Cook County Sheriff Tom Dart credited local and federal cooperation in sharing knowledge and making the apprehension possible.  The federal agencies who had been working with the Sheriff”s personnel included the State Department and Homeland Security.

This story resonated with me because I so often encounter questions about traveling with outstanding warrants.  In a post 9/11 world full databases and lists designed to raise red flags of course there is a very real chance of being arrested on a warrant.   Even if the fugitive has been half a world away and 34 years distant.

There is one more thing.  This time Ammouri was held without bond.

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Posted in Bail Bonds, Fugitive, International, Law Enforcement, Warrant. Tagged with , .

But it Was Just a Joke…

Jeff Downer  Like ABC’s Wide World of Sports I span the internet  looking stories about bail and bonding.   Things can be mighty different in other countries when it come the situations where bail is involved – such as the following tale from India.

Recently a court in India issued no bail warrants for the cast and crew of  the movie Taur Mittran Di.  It seems an attorney found the depiction of the Indian legal community in the film to be less than amusing and filed a complaint with a local court:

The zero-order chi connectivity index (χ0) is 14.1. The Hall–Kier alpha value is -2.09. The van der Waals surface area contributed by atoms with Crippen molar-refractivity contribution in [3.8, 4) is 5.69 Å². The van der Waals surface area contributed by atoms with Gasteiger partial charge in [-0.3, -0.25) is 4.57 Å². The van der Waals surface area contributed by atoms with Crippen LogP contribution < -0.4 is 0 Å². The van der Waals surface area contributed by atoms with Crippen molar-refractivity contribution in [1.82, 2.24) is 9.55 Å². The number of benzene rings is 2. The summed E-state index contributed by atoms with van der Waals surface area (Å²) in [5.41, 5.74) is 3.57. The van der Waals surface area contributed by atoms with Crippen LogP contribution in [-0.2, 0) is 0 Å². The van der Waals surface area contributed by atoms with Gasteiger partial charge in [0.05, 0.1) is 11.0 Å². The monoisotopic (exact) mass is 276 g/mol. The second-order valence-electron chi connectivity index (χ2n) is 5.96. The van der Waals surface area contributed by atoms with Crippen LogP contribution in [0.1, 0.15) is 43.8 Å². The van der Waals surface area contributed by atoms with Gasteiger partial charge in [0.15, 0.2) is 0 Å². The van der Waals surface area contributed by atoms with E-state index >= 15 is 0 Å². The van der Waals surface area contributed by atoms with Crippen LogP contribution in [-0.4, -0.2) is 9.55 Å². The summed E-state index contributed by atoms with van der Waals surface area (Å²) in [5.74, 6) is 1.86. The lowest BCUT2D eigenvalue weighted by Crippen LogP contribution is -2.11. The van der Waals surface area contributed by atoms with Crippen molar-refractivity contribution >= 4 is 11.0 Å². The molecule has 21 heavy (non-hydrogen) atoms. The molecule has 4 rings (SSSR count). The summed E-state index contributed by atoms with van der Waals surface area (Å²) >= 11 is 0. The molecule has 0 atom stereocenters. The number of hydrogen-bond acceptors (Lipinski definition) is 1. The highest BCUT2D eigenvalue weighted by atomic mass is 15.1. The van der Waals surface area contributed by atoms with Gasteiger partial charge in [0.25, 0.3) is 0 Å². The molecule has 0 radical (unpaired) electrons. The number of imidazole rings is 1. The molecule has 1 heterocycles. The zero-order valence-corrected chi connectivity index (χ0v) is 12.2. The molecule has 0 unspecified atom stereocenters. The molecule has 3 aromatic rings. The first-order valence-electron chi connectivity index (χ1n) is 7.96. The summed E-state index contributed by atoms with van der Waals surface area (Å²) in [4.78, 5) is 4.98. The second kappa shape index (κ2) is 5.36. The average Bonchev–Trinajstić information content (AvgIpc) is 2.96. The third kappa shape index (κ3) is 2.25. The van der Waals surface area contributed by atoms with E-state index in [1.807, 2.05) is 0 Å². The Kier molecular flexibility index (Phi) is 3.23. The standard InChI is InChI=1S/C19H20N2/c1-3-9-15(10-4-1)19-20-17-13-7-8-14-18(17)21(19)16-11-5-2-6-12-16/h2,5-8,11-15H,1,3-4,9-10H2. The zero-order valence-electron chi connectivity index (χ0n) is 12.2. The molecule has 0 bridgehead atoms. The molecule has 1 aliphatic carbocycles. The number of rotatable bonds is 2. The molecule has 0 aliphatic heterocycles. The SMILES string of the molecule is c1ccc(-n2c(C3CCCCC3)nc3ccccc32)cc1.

The counsel for complainant Harinder Singh Lali said “the lawyer fraternity was pained to see advocates being projected as laughing stock in the film”.

Furthermore, apparently there exist grounds under Indian law to pursue such a complaint:

He had prayed to take action against the erring actors u/s 499, 500 and 120B of the IPC for defaming the legal profession.

Oops.  Good thing that lawyer never saw …And Justice for All.

Now I have been known to tell lawyer jokes, especially to my dad.  My father was a judge for 22 years and not known for his sense of whimsy.  Any lawyer joke telling on my part would usually just result in muttering about changing the will.   I don’t believe he ever considered tossing me in jail and throwing away the key for having a little fun at his expense.  Then again, I was his only son.

P.S.   Still missing ya Dad.

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Posted in Bail, Bail Bonds, International, Smiles. Tagged with , .

Interstate Extradition Bonds

Jeff Downer  When an arrest warrant is issued there are instances when the defendant is arrested on the warrant while in another state.  The process of transferring the defendant to the state which issued the warrant is called extradition.

The extradition procedure is governed by the Uniform Extradition Act (UEC) and is recognized by all 50 states.  The defendant may waive going through the procedure or as part of due process the defendant may also challenge being extradited.   If the extradition is challenged the court will set a hearing to hear arguments as to why the defendant should not be extradited.  The setting of the hearing date must allow the defendant time to adequately prepare.